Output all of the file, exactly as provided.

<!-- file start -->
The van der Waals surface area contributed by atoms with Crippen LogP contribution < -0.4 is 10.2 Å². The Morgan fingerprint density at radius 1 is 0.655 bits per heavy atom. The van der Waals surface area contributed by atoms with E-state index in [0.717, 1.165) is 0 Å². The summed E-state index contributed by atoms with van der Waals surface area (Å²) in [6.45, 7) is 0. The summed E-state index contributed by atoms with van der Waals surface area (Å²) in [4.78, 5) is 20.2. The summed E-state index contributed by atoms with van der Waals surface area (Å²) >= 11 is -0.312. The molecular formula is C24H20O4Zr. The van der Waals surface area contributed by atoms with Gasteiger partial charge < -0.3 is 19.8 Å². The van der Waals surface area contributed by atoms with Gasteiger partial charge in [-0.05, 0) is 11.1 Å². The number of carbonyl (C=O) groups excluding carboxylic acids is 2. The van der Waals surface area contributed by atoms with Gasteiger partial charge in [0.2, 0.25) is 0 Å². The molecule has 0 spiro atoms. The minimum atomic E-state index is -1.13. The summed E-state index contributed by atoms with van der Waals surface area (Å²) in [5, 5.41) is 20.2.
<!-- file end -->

The van der Waals surface area contributed by atoms with Crippen LogP contribution < -0.4 is 10.2 Å². The Morgan fingerprint density at radius 1 is 0.655 bits per heavy atom. The van der Waals surface area contributed by atoms with E-state index in [0.717, 1.165) is 0 Å². The summed E-state index contributed by atoms with van der Waals surface area (Å²) in [6.45, 7) is 0. The summed E-state index contributed by atoms with van der Waals surface area (Å²) in [4.78, 5) is 20.2. The summed E-state index contributed by atoms with van der Waals surface area (Å²) >= 11 is -0.312. The molecular formula is C24H20O4Zr. The van der Waals surface area contributed by atoms with Gasteiger partial charge < -0.3 is 19.8 Å². The van der Waals surface area contributed by atoms with Gasteiger partial charge in [-0.05, 0) is 11.1 Å². The number of carbonyl (C=O) groups excluding carboxylic acids is 2. The van der Waals surface area contributed by atoms with Gasteiger partial charge in [0.2, 0.25) is 0 Å². The molecule has 0 spiro atoms. The minimum atomic E-state index is -1.13. The summed E-state index contributed by atoms with van der Waals surface area (Å²) in [5, 5.41) is 20.2.